We take a look back at the director’s career…

RUSH is released in Irish cinemas this weekend. The film, directed by Hollywood heavyweight Ron Howard, tells the true story of Formula 1 drivers James Hunt and Niki Lauda, and how their bitter rivalry drove them both to glory.
We decided to take a look back at the career of the director responsible for bringing us fantastic, tense and engaging dramas, and for being the voice of ARRESTED DEVELOPMENT.
Ron Howard began his acting career rather young; at just six years old, he was cast as Opie Taylor in the Andy Griffith Show. From there, Howard went on to appear in various TV shows, including M*A*S*H and THE ELEVENTH HOUR. After he appeared in George Lucas’s film AMERICAN GRAFFITI in 1973, Howard was cast as Richie Cunningham in HAPPY DAYS, a role with which he would become synonymous.
Richie Cunningham was the protagonist of HAPPY DAYS for seven years, but Howard left the show after seven seasons in 1980. The transition from child to adult star is always a difficult one, but Howard took on an even bigger challenge when he decided to move on from the role that made him a household name – that of the all-American teenager – to become a director.
Howard’s first outing as a director was in 1969, when he directed members of his family in a short Western called OLD PAINT. Howard also made two other shorts in the same year, entitled DEED OF DERRING-DO and CARDS, CADS, GUNS, GORE AND DEATH. Howard’s first feature film, however, was 1977’s GRAND THEFT AUTO; a comedy road trip movie in which he also starred.
Following COTTON CANDY, and some TV movies, Howard directed the romantic comedy SPLASH; the story of a mermaid and the man who falls in love with her. Howard quickly showed himself as a director with an eye for the comedic and the odd, and his 1985 film COCOON only cemented this reputation. COCOON is the story of a group of elderly people who inadvertently swim in a pool containing alien life force, and find themselves rejuvenated. COCOON is a story of eternal youth that went on to win two Oscars and has a rating of 80% on Rotten Tomatoes.

Howard stayed with the realm of fantasy with WILLOW, his 1988 epic. The story is that of a dwarf who finds himself tasked with protecting a child from an evil queen who lives in fear of a prophecy that will lead to her doom. WILLOW was written by George Lucas and was shown and promoted at the 1988 Cannes Film Festival. The film was nominated for two Oscars – Visual Effects and Sound Editing – but lost out to WHO FRAMED ROGER RABBIT, and received mixed reviews from critics. There is, however, an entire generation of adults whose childhoods have been framed by WILLOW, even if it is reputed that the film was a commercial failure.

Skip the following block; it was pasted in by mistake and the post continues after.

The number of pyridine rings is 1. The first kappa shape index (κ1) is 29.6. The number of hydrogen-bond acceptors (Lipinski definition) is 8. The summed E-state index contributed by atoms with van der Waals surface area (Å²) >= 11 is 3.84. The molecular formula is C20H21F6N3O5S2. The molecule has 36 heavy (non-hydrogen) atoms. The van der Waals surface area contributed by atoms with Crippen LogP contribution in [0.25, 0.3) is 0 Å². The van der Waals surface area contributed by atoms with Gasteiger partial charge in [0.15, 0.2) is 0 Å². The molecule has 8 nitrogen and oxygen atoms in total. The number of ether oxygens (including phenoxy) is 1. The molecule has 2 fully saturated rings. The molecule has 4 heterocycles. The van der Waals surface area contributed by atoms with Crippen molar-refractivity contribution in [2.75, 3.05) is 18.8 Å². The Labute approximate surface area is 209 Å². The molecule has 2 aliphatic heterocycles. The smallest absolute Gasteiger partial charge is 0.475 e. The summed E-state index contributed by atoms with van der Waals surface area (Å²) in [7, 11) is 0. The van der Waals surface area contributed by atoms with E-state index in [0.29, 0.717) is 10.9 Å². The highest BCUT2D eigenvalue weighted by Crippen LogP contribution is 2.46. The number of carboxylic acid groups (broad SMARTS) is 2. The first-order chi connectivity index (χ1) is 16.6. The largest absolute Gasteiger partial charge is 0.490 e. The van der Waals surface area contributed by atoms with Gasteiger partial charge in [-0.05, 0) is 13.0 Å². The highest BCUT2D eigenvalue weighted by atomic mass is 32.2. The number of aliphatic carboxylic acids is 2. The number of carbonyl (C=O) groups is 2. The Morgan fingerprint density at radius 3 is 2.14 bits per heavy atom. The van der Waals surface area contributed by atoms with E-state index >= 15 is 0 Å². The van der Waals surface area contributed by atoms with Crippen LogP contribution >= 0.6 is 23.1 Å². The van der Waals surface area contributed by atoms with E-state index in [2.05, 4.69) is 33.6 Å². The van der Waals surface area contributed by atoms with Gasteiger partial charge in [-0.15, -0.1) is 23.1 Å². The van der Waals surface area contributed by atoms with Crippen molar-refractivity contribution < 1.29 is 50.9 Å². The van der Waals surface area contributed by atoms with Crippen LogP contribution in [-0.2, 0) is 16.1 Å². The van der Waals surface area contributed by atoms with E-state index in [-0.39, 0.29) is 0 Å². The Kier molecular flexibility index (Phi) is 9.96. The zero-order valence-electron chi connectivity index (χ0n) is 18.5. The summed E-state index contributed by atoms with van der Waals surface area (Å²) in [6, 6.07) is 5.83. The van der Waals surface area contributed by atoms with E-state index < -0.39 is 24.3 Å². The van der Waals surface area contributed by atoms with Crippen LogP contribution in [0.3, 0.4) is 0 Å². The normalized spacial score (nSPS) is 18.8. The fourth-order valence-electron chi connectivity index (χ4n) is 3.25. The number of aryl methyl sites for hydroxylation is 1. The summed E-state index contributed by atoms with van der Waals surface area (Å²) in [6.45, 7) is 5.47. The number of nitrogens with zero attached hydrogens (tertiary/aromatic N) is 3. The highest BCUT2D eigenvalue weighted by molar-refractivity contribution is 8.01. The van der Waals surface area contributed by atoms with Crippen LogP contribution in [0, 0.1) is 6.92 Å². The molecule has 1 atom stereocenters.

With BACKDRAFT, Ron Howard continued his record for making Oscar nominated films. Unfortunately, the story of two Chicago firemen who have to work together to foil a dangerous arsonist lost out in the Oscars, but went on to win the BMI Film Music Award for Hans Zimmer’s score. BACKDRAFT starred Kurt Russell, Jennifer Jason Leigh and Donald Sutherland.

Howard’s luck turned with APOLLO 13 in 1995, when the film won Best Editing and Best Sound at the Oscars, but the coveted Best Picture and best Director Oscars continued to elude the director. APOLLO 13 focused on three astronauts whose spaceship is damaged, and must find a way back to Earth. APOLLO 13 starred Tom Hanks and Bill Paxton, has a score of 95% on Rotten Tomatoes, and cemented Howard’s reputation as a director with a flair for drama.


To make sure that he did not get pigeon holed, however, Howard directed RANSOM in 1996 and the comedy EDTV in 1999, before moving into the realm of children’s’ cinema with HOW THE GRINCH STOLE CHRISTMAS in 2000. The big screen retelling of Dr. Seuss’s beloved book starred Jim Carrey as the Grinch; a creature determined to steal Christmas from the happy residents of Whoville. HOW THE GRINCH STOLE CHRISTMAS may not have been Howard’s most successful cinematic outing, but it proved the director’s versatility and won an Oscar for Rick Baker’s make up effects.